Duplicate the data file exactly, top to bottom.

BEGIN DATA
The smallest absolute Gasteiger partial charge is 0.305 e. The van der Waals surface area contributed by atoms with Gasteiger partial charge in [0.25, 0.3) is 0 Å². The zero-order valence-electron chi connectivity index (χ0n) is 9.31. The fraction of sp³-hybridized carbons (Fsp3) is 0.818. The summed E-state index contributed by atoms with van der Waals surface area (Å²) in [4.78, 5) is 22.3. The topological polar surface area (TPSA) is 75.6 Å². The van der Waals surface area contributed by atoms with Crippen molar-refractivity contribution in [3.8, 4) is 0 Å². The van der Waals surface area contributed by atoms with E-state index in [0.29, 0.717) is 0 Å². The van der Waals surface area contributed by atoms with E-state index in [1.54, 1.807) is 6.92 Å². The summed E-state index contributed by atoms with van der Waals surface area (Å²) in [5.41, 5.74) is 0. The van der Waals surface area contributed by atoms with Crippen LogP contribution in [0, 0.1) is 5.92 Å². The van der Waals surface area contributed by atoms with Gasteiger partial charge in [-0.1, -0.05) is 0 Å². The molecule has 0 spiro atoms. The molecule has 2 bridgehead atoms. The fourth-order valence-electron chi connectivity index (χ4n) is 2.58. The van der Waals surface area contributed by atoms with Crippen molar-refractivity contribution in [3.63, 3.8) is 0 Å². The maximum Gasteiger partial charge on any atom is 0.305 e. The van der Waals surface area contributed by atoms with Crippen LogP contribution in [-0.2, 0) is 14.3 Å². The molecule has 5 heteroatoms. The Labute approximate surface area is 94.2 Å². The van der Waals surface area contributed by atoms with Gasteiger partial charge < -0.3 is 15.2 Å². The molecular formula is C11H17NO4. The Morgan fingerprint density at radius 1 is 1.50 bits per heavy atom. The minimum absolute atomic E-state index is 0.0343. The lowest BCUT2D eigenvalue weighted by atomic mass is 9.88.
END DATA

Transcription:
The smallest absolute Gasteiger partial charge is 0.305 e. The van der Waals surface area contributed by atoms with Gasteiger partial charge in [0.25, 0.3) is 0 Å². The zero-order valence-electron chi connectivity index (χ0n) is 9.31. The fraction of sp³-hybridized carbons (Fsp3) is 0.818. The summed E-state index contributed by atoms with van der Waals surface area (Å²) in [4.78, 5) is 22.3. The topological polar surface area (TPSA) is 75.6 Å². The van der Waals surface area contributed by atoms with Crippen molar-refractivity contribution in [3.8, 4) is 0 Å². The van der Waals surface area contributed by atoms with E-state index in [0.29, 0.717) is 0 Å². The van der Waals surface area contributed by atoms with E-state index in [1.54, 1.807) is 6.92 Å². The summed E-state index contributed by atoms with van der Waals surface area (Å²) in [5.41, 5.74) is 0. The van der Waals surface area contributed by atoms with Crippen LogP contribution in [0, 0.1) is 5.92 Å². The van der Waals surface area contributed by atoms with Gasteiger partial charge in [-0.1, -0.05) is 0 Å². The molecule has 0 spiro atoms. The molecule has 2 bridgehead atoms. The fourth-order valence-electron chi connectivity index (χ4n) is 2.58. The van der Waals surface area contributed by atoms with Crippen molar-refractivity contribution in [3.63, 3.8) is 0 Å². The maximum Gasteiger partial charge on any atom is 0.305 e. The van der Waals surface area contributed by atoms with Crippen LogP contribution in [-0.2, 0) is 14.3 Å². The molecule has 5 heteroatoms. The Labute approximate surface area is 94.2 Å². The van der Waals surface area contributed by atoms with Gasteiger partial charge < -0.3 is 15.2 Å². The molecular formula is C11H17NO4. The Morgan fingerprint density at radius 1 is 1.50 bits per heavy atom. The minimum absolute atomic E-state index is 0.0343. The lowest BCUT2D eigenvalue weighted by atomic mass is 9.88.